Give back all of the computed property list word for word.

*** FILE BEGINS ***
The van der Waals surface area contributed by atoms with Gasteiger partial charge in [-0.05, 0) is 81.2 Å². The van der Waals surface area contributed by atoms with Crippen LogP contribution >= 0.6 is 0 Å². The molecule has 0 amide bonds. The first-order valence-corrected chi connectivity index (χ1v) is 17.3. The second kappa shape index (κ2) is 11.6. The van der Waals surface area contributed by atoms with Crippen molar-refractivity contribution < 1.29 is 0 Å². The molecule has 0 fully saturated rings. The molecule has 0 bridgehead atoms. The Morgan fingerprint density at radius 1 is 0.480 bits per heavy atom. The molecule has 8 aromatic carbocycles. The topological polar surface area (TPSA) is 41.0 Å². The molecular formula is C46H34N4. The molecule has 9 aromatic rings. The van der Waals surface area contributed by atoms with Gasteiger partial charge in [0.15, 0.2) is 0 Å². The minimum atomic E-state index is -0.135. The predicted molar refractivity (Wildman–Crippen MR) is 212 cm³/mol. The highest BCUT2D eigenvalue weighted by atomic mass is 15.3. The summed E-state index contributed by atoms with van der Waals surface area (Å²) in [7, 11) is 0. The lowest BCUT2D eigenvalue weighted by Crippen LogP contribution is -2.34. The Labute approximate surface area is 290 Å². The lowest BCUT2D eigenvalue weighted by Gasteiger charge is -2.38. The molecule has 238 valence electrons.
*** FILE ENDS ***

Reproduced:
The van der Waals surface area contributed by atoms with Gasteiger partial charge in [-0.05, 0) is 81.2 Å². The van der Waals surface area contributed by atoms with Crippen LogP contribution >= 0.6 is 0 Å². The molecule has 0 amide bonds. The first-order valence-corrected chi connectivity index (χ1v) is 17.3. The second kappa shape index (κ2) is 11.6. The van der Waals surface area contributed by atoms with Crippen molar-refractivity contribution < 1.29 is 0 Å². The molecule has 0 fully saturated rings. The molecule has 0 bridgehead atoms. The Morgan fingerprint density at radius 1 is 0.480 bits per heavy atom. The molecule has 8 aromatic carbocycles. The topological polar surface area (TPSA) is 41.0 Å². The molecular formula is C46H34N4. The molecule has 9 aromatic rings. The van der Waals surface area contributed by atoms with Gasteiger partial charge in [0.15, 0.2) is 0 Å². The minimum atomic E-state index is -0.135. The predicted molar refractivity (Wildman–Crippen MR) is 212 cm³/mol. The highest BCUT2D eigenvalue weighted by atomic mass is 15.3. The summed E-state index contributed by atoms with van der Waals surface area (Å²) in [7, 11) is 0. The lowest BCUT2D eigenvalue weighted by Crippen LogP contribution is -2.34. The Labute approximate surface area is 290 Å². The lowest BCUT2D eigenvalue weighted by Gasteiger charge is -2.38. The molecule has 238 valence electrons.